REVIEW: LOWKEY LIVE AT THE CORONET | LONDON 2017 (@TheNarcicyst, @RafeefZiadah, @AWATEMUSIC, @MarsmUK )


The 28th of Septem­ber at the Cor­on­et was not host­ing just any ordin­ary occa­sion. There was noth­ing ordin­ary about the audi­ence that cir­cu­lated the entire arena stretch­ing back to the Ele­phant and castle sta­tion to get into the build­ing. This per­form­ance cer­tainly didn’t come at any ordin­ary time when you con­sider the tri­als and tribu­la­tions the Lon­don pub­lic have faced recently. This was an extraordin­ary gath­er­ing of unity and wide-eyed hope against domest­ic and inter­na­tion­al oppres­sion. I walked up and down the line wit­ness­ing dif­fer­ent creeds, coun­tries and back­grounds all to cel­eb­rate and seek lib­er­a­tion from one of Hip Hop’s most tan­tal­ising emcees. I spoke to one pas­sion­ate fan that really cap­tured this unity I wit­nessed at the gig,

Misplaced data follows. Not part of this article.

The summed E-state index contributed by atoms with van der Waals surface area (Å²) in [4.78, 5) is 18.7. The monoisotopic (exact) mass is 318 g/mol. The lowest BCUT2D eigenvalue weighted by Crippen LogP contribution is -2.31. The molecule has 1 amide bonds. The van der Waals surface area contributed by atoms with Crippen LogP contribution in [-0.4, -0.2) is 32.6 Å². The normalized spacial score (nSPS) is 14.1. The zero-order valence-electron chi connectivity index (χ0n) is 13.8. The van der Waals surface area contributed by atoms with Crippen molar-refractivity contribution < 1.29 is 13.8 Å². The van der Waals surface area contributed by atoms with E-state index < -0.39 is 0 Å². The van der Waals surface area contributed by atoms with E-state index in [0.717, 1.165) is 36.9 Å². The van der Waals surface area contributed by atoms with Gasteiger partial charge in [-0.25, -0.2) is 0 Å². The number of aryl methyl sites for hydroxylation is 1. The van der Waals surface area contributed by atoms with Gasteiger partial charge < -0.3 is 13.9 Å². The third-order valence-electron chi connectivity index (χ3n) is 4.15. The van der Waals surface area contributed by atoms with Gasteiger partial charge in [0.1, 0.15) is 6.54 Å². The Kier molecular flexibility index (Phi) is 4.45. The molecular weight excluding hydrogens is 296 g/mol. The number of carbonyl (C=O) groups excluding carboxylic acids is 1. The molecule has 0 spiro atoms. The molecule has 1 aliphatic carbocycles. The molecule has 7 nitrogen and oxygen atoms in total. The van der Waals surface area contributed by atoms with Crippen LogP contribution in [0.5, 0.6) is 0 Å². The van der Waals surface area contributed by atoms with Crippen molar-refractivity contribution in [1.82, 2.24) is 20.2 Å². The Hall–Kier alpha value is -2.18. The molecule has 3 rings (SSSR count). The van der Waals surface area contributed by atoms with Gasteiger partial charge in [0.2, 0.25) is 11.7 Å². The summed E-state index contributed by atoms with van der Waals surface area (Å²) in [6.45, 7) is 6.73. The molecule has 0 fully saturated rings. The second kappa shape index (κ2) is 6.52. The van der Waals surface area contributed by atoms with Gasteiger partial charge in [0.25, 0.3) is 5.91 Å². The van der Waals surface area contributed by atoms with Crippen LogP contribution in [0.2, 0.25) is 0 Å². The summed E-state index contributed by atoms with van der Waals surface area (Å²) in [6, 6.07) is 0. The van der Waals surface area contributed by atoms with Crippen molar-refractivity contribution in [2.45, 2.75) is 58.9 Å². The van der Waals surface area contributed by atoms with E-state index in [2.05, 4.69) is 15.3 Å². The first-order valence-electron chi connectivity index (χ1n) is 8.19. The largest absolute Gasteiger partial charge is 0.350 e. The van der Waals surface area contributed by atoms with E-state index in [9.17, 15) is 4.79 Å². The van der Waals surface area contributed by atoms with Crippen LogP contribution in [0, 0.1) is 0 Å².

“You come to a gig like this and you see people with their flags from Palestine, with their hijabs, black folks, brown folks, old folks, young folks giv­ing each oth­er love show­ing each oth­er love. That kind of eth­os only hap­pens at a Lowkey gig. Few artists pull that off.”

It was how­ever unfor­tu­nate that such love was met with such hos­tile secur­ity on the night. The gar­gan­tu­an line did reflect Lowkey’s mass fol­low­ing but also rein­forced his argu­ment in his music on how people of a Muslim faith are treated with mass pre­ju­dice. Some may argue that the thor­ough search is a breath of fresh air con­sid­er­ing what happened at Arianna Grande ‘s con­cert in Manchester, but it was the atti­tude of the staff that aggrav­ated the ordeal to the point it forced an apo­logy from Lowkey when he came out. He quickly fol­lowed with the song “ter­ror­ist” which high­lights the ste­reo­type Muslim people suf­fer with every day.